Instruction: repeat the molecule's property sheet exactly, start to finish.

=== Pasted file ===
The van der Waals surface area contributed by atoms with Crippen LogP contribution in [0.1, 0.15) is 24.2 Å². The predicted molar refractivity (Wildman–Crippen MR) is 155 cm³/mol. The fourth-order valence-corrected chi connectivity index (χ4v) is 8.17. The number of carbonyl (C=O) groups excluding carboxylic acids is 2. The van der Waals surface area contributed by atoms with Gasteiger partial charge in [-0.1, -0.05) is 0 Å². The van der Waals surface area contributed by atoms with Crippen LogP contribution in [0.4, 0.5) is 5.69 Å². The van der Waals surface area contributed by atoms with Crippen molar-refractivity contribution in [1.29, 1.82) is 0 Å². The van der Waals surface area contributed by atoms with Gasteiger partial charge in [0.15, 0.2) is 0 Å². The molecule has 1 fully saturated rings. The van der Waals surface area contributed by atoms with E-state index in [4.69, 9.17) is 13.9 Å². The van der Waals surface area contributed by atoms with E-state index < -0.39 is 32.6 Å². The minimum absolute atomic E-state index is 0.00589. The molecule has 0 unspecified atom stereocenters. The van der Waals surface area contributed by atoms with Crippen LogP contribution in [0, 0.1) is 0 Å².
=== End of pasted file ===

The van der Waals surface area contributed by atoms with Crippen LogP contribution in [0.1, 0.15) is 24.2 Å². The predicted molar refractivity (Wildman–Crippen MR) is 155 cm³/mol. The fourth-order valence-corrected chi connectivity index (χ4v) is 8.17. The number of carbonyl (C=O) groups excluding carboxylic acids is 2. The van der Waals surface area contributed by atoms with Gasteiger partial charge in [-0.1, -0.05) is 0 Å². The van der Waals surface area contributed by atoms with Crippen LogP contribution in [0.4, 0.5) is 5.69 Å². The van der Waals surface area contributed by atoms with Crippen molar-refractivity contribution in [1.29, 1.82) is 0 Å². The van der Waals surface area contributed by atoms with Gasteiger partial charge in [0.15, 0.2) is 0 Å². The molecule has 1 fully saturated rings. The van der Waals surface area contributed by atoms with E-state index in [4.69, 9.17) is 13.9 Å². The van der Waals surface area contributed by atoms with E-state index < -0.39 is 32.6 Å². The minimum absolute atomic E-state index is 0.00589. The molecule has 0 unspecified atom stereocenters. The van der Waals surface area contributed by atoms with Crippen LogP contribution in [0, 0.1) is 0 Å².